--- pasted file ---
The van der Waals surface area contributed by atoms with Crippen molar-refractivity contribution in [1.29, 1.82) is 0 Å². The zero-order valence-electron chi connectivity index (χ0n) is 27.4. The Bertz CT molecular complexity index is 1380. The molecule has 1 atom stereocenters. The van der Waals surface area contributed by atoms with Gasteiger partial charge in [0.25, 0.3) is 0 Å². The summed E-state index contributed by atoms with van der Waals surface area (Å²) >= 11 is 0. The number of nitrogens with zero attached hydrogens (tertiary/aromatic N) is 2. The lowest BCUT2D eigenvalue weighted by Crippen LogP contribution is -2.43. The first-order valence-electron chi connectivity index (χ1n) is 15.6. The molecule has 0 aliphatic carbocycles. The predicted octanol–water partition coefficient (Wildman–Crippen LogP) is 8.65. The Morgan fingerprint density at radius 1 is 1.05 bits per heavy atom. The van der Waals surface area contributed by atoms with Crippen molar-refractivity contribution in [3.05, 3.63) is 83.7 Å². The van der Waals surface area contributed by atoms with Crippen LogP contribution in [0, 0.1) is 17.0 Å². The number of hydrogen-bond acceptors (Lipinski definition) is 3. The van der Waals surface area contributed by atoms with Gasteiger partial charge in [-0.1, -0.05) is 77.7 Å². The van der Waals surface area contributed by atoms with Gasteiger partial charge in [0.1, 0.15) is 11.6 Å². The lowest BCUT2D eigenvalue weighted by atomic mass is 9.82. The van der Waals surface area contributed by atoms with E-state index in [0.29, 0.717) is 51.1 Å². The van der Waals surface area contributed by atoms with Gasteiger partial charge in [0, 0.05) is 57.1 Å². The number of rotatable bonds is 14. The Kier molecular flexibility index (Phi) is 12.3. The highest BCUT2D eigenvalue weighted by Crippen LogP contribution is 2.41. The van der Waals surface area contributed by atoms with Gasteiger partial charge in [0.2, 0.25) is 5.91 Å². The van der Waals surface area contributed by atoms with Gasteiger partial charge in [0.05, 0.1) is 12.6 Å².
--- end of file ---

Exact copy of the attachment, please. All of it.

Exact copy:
The van der Waals surface area contributed by atoms with Crippen molar-refractivity contribution in [1.29, 1.82) is 0 Å². The zero-order valence-electron chi connectivity index (χ0n) is 27.4. The Bertz CT molecular complexity index is 1380. The molecule has 1 atom stereocenters. The van der Waals surface area contributed by atoms with Gasteiger partial charge in [0.25, 0.3) is 0 Å². The summed E-state index contributed by atoms with van der Waals surface area (Å²) >= 11 is 0. The number of nitrogens with zero attached hydrogens (tertiary/aromatic N) is 2. The lowest BCUT2D eigenvalue weighted by Crippen LogP contribution is -2.43. The first-order valence-electron chi connectivity index (χ1n) is 15.6. The molecule has 0 aliphatic carbocycles. The predicted octanol–water partition coefficient (Wildman–Crippen LogP) is 8.65. The Morgan fingerprint density at radius 1 is 1.05 bits per heavy atom. The van der Waals surface area contributed by atoms with Crippen molar-refractivity contribution in [3.05, 3.63) is 83.7 Å². The van der Waals surface area contributed by atoms with Crippen LogP contribution in [0, 0.1) is 17.0 Å². The number of hydrogen-bond acceptors (Lipinski definition) is 3. The van der Waals surface area contributed by atoms with Gasteiger partial charge in [-0.1, -0.05) is 77.7 Å². The van der Waals surface area contributed by atoms with Gasteiger partial charge in [0.1, 0.15) is 11.6 Å². The lowest BCUT2D eigenvalue weighted by atomic mass is 9.82. The van der Waals surface area contributed by atoms with E-state index in [0.29, 0.717) is 51.1 Å². The van der Waals surface area contributed by atoms with Gasteiger partial charge in [0, 0.05) is 57.1 Å². The number of rotatable bonds is 14. The Kier molecular flexibility index (Phi) is 12.3. The highest BCUT2D eigenvalue weighted by Crippen LogP contribution is 2.41. The van der Waals surface area contributed by atoms with Gasteiger partial charge in [0.2, 0.25) is 5.91 Å². The van der Waals surface area contributed by atoms with Gasteiger partial charge in [0.05, 0.1) is 12.6 Å².